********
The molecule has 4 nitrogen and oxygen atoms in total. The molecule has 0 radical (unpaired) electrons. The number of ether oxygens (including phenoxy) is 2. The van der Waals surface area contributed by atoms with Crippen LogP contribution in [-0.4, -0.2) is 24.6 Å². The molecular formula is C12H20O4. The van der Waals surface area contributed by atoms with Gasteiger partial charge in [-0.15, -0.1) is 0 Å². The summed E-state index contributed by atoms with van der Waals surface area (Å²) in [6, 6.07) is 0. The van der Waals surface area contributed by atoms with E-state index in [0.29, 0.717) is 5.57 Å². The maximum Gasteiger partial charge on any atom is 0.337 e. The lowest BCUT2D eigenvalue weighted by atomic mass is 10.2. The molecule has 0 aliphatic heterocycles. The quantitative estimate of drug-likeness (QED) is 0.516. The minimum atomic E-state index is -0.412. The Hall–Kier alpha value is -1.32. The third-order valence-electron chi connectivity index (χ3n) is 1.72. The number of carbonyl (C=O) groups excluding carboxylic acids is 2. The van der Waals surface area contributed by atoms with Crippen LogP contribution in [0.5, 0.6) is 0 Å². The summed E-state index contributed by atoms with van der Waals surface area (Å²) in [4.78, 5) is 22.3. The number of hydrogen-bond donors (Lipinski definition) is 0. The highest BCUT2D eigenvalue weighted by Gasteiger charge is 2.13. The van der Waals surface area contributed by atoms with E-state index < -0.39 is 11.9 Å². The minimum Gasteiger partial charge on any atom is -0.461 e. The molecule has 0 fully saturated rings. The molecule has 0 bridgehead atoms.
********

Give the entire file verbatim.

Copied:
The molecule has 4 nitrogen and oxygen atoms in total. The molecule has 0 radical (unpaired) electrons. The number of ether oxygens (including phenoxy) is 2. The van der Waals surface area contributed by atoms with Crippen LogP contribution in [-0.4, -0.2) is 24.6 Å². The molecular formula is C12H20O4. The van der Waals surface area contributed by atoms with Gasteiger partial charge in [-0.15, -0.1) is 0 Å². The summed E-state index contributed by atoms with van der Waals surface area (Å²) in [6, 6.07) is 0. The van der Waals surface area contributed by atoms with E-state index in [0.29, 0.717) is 5.57 Å². The maximum Gasteiger partial charge on any atom is 0.337 e. The lowest BCUT2D eigenvalue weighted by atomic mass is 10.2. The molecule has 0 aliphatic heterocycles. The quantitative estimate of drug-likeness (QED) is 0.516. The minimum atomic E-state index is -0.412. The Hall–Kier alpha value is -1.32. The third-order valence-electron chi connectivity index (χ3n) is 1.72. The number of carbonyl (C=O) groups excluding carboxylic acids is 2. The van der Waals surface area contributed by atoms with Crippen LogP contribution in [0.5, 0.6) is 0 Å². The summed E-state index contributed by atoms with van der Waals surface area (Å²) in [4.78, 5) is 22.3. The number of hydrogen-bond donors (Lipinski definition) is 0. The highest BCUT2D eigenvalue weighted by Gasteiger charge is 2.13. The van der Waals surface area contributed by atoms with E-state index < -0.39 is 11.9 Å². The minimum Gasteiger partial charge on any atom is -0.461 e. The molecule has 0 fully saturated rings. The molecule has 0 bridgehead atoms.